According to the National Oceanic and Atmospheric Administration, commercial and recreational fisheries in the United States generated over $200 billion in sales. Some fisheries are taking advantage of this economic boom by marketing less desirable fish as oceanic delicacies, a process known as “seafood fraud.” Suppliers that commit seafood fraud market cheap fish, such as tilapia, as more expensive fish, such as grouper. The resulting fraudulent profit hurts everyone from individual fishermen to suppliers to consumers.
According to Oceana, lack of transparency in the fishing industry also opens the door for the sale of illegally caught seafood. As many as 64 fish species can be sold in the United States with the label “grouper,” despite 20 grouper species worldwide being threatened with extinction. These misnomers also pose a health hazard as some species marketed under an umbrella name can contain high levels of contaminants such as mercury.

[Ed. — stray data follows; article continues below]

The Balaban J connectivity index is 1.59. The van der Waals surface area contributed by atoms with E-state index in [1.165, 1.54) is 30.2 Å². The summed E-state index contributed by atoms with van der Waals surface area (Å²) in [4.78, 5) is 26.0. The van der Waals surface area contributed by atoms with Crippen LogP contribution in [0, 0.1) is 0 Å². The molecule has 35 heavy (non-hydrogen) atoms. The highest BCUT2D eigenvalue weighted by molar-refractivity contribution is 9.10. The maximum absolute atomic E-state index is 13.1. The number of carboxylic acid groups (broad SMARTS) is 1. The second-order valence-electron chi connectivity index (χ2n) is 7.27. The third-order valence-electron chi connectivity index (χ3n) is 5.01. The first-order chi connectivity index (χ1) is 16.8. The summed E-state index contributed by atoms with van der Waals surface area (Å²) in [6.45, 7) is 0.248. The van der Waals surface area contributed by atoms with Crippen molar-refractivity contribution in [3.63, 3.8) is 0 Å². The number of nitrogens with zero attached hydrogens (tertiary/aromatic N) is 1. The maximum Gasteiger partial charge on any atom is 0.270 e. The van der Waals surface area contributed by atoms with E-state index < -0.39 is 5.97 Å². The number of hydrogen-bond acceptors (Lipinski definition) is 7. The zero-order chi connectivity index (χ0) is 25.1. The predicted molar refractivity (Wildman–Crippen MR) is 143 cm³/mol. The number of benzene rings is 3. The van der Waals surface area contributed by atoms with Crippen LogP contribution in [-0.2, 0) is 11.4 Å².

Two University of South Florida-based colleagues designed a system to combat this ecological, economic, and human health disaster. GrouperChek is a portable touchscreen system that scans filets for DNA markers unique to grouper. Co-creators John Paul and Robert Ulrich demonstrated the effectiveness of the device by comparing scans of grouper meat and an identical-looking tilapia filet.
Traditional DNA tests could take days to produce results, and at a steep cost. Results from GrouperChek are ready in about an hour and the tests cost about $30 each. The startup founded by Paul and Ulrich is developing the ShrimpChek system scheduled for release in the near future. With technology like this, we can work towards eliminating seafood fraud for good.